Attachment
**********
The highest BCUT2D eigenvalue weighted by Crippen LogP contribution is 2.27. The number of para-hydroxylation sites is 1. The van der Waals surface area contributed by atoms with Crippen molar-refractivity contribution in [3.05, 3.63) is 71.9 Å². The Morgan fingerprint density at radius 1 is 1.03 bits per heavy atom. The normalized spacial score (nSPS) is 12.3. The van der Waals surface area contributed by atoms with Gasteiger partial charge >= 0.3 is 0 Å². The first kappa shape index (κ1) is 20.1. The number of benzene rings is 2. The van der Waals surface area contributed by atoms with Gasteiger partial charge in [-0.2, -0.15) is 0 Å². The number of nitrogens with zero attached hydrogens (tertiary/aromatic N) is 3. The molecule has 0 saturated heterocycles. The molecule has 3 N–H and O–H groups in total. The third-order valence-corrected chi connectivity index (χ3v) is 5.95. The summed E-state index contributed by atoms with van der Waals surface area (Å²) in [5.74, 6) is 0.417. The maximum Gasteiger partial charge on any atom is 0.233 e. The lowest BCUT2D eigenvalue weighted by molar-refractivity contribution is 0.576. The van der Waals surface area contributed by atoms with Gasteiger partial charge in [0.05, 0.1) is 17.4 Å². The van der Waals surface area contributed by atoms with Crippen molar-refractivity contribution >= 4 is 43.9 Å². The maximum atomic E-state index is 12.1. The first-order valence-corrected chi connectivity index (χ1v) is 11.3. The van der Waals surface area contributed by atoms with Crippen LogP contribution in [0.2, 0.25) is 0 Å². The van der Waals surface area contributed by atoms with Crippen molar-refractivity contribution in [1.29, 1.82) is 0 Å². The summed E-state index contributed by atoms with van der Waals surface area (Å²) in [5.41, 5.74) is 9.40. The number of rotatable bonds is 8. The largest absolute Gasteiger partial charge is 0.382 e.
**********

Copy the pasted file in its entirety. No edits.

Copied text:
The highest BCUT2D eigenvalue weighted by Crippen LogP contribution is 2.27. The number of para-hydroxylation sites is 1. The van der Waals surface area contributed by atoms with Crippen molar-refractivity contribution in [3.05, 3.63) is 71.9 Å². The Morgan fingerprint density at radius 1 is 1.03 bits per heavy atom. The normalized spacial score (nSPS) is 12.3. The van der Waals surface area contributed by atoms with Gasteiger partial charge >= 0.3 is 0 Å². The first kappa shape index (κ1) is 20.1. The number of benzene rings is 2. The van der Waals surface area contributed by atoms with Gasteiger partial charge in [-0.2, -0.15) is 0 Å². The number of nitrogens with zero attached hydrogens (tertiary/aromatic N) is 3. The molecule has 0 saturated heterocycles. The molecule has 3 N–H and O–H groups in total. The third-order valence-corrected chi connectivity index (χ3v) is 5.95. The summed E-state index contributed by atoms with van der Waals surface area (Å²) in [5.74, 6) is 0.417. The maximum Gasteiger partial charge on any atom is 0.233 e. The lowest BCUT2D eigenvalue weighted by molar-refractivity contribution is 0.576. The van der Waals surface area contributed by atoms with Gasteiger partial charge in [0.05, 0.1) is 17.4 Å². The van der Waals surface area contributed by atoms with Crippen molar-refractivity contribution >= 4 is 43.9 Å². The maximum atomic E-state index is 12.1. The first-order valence-corrected chi connectivity index (χ1v) is 11.3. The van der Waals surface area contributed by atoms with Crippen LogP contribution in [0.2, 0.25) is 0 Å². The van der Waals surface area contributed by atoms with Crippen molar-refractivity contribution in [1.29, 1.82) is 0 Å². The summed E-state index contributed by atoms with van der Waals surface area (Å²) in [5.41, 5.74) is 9.40. The number of rotatable bonds is 8. The largest absolute Gasteiger partial charge is 0.382 e.